We have all done it, yes you know what I mean; we have all ball hawked at one time or another. We walk along the edge of the woods, “keeping out of the sun”, searching for that elusive with white treasure. When spotted we excitedly drop our clubs and zip into the forest hoping it is a quality ball we can use at the next water hole. Alas, it is not and it goes into the shag bag. Now before you deny anything, stop and really think about it; have you ever searched for golf balls while walking the course?
I have stated before that the best ball hawker I ever saw was my friend Mike. I is a ball magnet and always ends up with more golf balls than when he started his round. It is amazing. However, Mike never, and I mean never, holds up play. He is quick and understands that finding these white treasures is secondary to playing golf. That is not the case all the time.
There are many times I have looked for golf balls, but unless it is in a tournament, I rarely take the allotted 5 minutes. It is a quick look and move on. I realize it can cause me some strokes, but I do not worry about that considering the amount of golf I play. Other players have found success looking for golf balls as well:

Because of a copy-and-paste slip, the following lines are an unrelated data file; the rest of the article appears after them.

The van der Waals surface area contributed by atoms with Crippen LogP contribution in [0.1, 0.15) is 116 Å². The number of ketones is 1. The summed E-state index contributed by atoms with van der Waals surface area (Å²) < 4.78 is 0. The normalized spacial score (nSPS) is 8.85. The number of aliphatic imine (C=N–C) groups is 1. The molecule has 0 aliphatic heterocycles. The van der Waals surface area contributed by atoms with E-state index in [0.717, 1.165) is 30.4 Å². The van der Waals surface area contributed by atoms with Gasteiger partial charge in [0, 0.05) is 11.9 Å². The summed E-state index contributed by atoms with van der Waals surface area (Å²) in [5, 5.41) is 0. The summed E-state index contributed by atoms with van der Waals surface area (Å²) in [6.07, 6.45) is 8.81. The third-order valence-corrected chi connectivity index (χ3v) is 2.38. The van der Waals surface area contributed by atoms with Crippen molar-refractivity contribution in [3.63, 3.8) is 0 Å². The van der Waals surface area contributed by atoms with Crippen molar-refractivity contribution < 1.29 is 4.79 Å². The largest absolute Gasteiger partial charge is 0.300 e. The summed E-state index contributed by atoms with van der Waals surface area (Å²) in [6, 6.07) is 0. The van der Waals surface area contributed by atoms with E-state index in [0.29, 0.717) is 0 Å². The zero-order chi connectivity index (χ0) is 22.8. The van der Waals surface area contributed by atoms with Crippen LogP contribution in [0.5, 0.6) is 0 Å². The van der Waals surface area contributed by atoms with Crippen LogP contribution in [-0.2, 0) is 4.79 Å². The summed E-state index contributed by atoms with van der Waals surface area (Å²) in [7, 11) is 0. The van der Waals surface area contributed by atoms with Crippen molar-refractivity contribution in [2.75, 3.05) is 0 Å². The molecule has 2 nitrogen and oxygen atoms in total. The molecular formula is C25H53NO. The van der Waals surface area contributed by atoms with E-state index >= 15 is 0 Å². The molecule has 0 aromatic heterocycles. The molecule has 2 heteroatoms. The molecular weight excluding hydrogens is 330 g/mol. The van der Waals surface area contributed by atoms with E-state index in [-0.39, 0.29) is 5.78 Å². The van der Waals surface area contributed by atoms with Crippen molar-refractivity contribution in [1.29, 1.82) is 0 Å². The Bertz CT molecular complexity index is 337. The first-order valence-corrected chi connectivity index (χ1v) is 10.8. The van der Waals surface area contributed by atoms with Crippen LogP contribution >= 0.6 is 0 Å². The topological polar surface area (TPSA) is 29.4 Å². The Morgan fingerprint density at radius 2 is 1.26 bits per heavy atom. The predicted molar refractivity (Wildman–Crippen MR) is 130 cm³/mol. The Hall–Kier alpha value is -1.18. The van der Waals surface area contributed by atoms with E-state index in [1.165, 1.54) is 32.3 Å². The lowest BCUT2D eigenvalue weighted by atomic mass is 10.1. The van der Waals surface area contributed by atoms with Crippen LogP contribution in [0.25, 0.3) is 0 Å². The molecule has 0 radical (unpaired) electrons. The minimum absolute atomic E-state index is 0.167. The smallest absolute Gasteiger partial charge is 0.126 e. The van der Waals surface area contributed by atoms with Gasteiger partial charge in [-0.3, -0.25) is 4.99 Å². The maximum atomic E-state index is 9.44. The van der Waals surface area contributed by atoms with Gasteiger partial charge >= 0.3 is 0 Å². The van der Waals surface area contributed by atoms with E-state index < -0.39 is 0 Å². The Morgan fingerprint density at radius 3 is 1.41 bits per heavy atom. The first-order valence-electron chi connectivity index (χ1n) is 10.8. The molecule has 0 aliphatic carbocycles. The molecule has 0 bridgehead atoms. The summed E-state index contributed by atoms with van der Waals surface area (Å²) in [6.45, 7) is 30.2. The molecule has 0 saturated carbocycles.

The biggest complaint about ball hawking is when people take time to hunt for balls when nothing is lost. I received several tweets indicating that players will stop at their lucky spots and hunt for golf balls because they can.
Well, my message to those treasure hunters is to stop! All their actions do is clog up the course, frustrate the players behind, and wreck the rhythm of their game. Unless you are searching for a ball in play, keep the ships moving. In less than 2 months, you will only have 2 minutes to look (not that they will follow that rule anyway). Slow play because of ball hawking is not appreciated by anyone!
I am a grateful golfer! See you on the links!